Hamsa Abo Zeid is a 21-year-old university student who has been involved with YNCA for four years. “We were a group of youth looking for a safe space to spend our spare time – especially after the war of 2006, where everything in Nabatieh (seemed) insecure for us,” she explained. “We hadn’t any space to live the way we liked, due to the bad political, social and economical situation; we encountered a lot of taboos and we didn’t see any horizons for our future.”
Since then, YNCA has run programs to teach people conflict resolution, political engagement and leadership skills, all with a creative focus.
Typical of their approach was an interactive street theater performance, in which YNCA actors set up a souk, or market, and offered to sell passersby drugs, their votes, their bodies.
The message, explained YNCA’s executive manager Dany Kalakech: “You can buy drugs, but the price is your future. You can buy election votes, but you have to pay with your honesty.”
The group has held outdoor cinema clubs, workshops with members of the national soccer team, and encouraged participants to express themselves through music, dance and theater, with some going on to careers as performers.
“The most important thing is that we learned how to create new ways to express ourselves and our opinion freely, and to send our advocacy messages to public, especially through art,” said Abo Zeid.
The tire project was motivated by recent sectarian unrest in parts of the country, following the shooting of a Sunni cleric by the army.
In a gesture of national unity, the tires were painted in the colors of the country’s various faith-affiliated political parties.
“We have to say to people that we don’t need another civil war,” said Serhan. “We don’t need to be negatively affected by these signs. We have to struggle against it.”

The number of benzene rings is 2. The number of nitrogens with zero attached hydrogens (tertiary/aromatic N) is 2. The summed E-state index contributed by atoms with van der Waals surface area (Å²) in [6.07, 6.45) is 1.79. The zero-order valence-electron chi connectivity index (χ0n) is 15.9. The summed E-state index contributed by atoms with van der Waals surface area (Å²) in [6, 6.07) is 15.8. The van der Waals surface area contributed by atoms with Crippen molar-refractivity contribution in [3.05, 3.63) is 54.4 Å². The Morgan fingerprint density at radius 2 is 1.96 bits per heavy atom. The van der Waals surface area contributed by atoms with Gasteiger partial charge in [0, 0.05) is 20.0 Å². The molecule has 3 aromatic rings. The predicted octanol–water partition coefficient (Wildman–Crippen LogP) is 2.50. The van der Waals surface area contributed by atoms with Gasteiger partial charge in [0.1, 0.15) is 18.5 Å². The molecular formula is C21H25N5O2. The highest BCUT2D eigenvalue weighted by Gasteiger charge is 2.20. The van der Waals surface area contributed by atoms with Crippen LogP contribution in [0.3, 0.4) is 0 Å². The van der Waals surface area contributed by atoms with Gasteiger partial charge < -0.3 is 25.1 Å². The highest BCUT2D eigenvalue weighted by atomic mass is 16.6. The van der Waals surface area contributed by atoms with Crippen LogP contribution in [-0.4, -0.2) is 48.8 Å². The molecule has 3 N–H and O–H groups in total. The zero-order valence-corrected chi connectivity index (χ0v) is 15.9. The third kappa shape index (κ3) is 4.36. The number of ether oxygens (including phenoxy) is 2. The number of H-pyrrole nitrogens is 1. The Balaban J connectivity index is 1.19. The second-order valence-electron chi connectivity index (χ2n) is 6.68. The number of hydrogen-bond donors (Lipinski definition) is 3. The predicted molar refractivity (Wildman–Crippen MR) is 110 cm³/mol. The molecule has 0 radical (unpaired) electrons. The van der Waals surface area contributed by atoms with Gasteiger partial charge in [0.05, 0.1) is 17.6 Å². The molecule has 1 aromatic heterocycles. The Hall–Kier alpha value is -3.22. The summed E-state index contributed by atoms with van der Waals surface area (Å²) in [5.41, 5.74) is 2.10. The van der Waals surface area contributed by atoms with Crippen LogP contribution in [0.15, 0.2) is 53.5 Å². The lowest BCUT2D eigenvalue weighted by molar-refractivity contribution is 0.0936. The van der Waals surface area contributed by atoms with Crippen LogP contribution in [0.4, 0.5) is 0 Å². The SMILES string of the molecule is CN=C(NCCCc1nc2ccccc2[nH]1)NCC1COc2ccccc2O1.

Their activities have led to positive changes in the town’s youth, said Kalakech, but met with opposition from religious elements.
Performing arts had become “taboo” in the religious climate of recent years, he said, and besides: “Arts and cinema and theater are something attractive to youth. The religious parties don’t want us to do them – they’re afraid that we will attract the youth, and they want the youth for themselves.”
He said incidents where the YNCA had been targeted included a man threatening to smash the projector at an outdoor film screening, vandalism of the organization’s office, and a false allegation made to police that its leaders were working without proper documentation.
Kalakech said the fact the group had received USAID funding had led to gossip “that we are working against our people for the U.S. Department of State – which is not true.”
Nevertheless the threats were enough to make some participants drop out of YNCA activities.
In response, the organization had learned “to be smart,” said Kalakech. Last year, YNCA partnered with a number of like-minded organizations to declare a “week of joy” in the town to celebrate the marriage of a young couple. The occasion provided cover to distribute pamphlets and posters with the group’s messages, but more importantly, to break recent prohibitions against dancing and singing in the streets.
“When we danced, people came from all over the city to dance with us, to watch from the balconies,” said Kalakech.
The benefit of the exercise? “To break the fear,” said Serhan. “People are afraid to dance, because they’ll beat you. But you have the right to dance. Why can’t we do this? We want to show people that if we insist, we can do whatever we want.”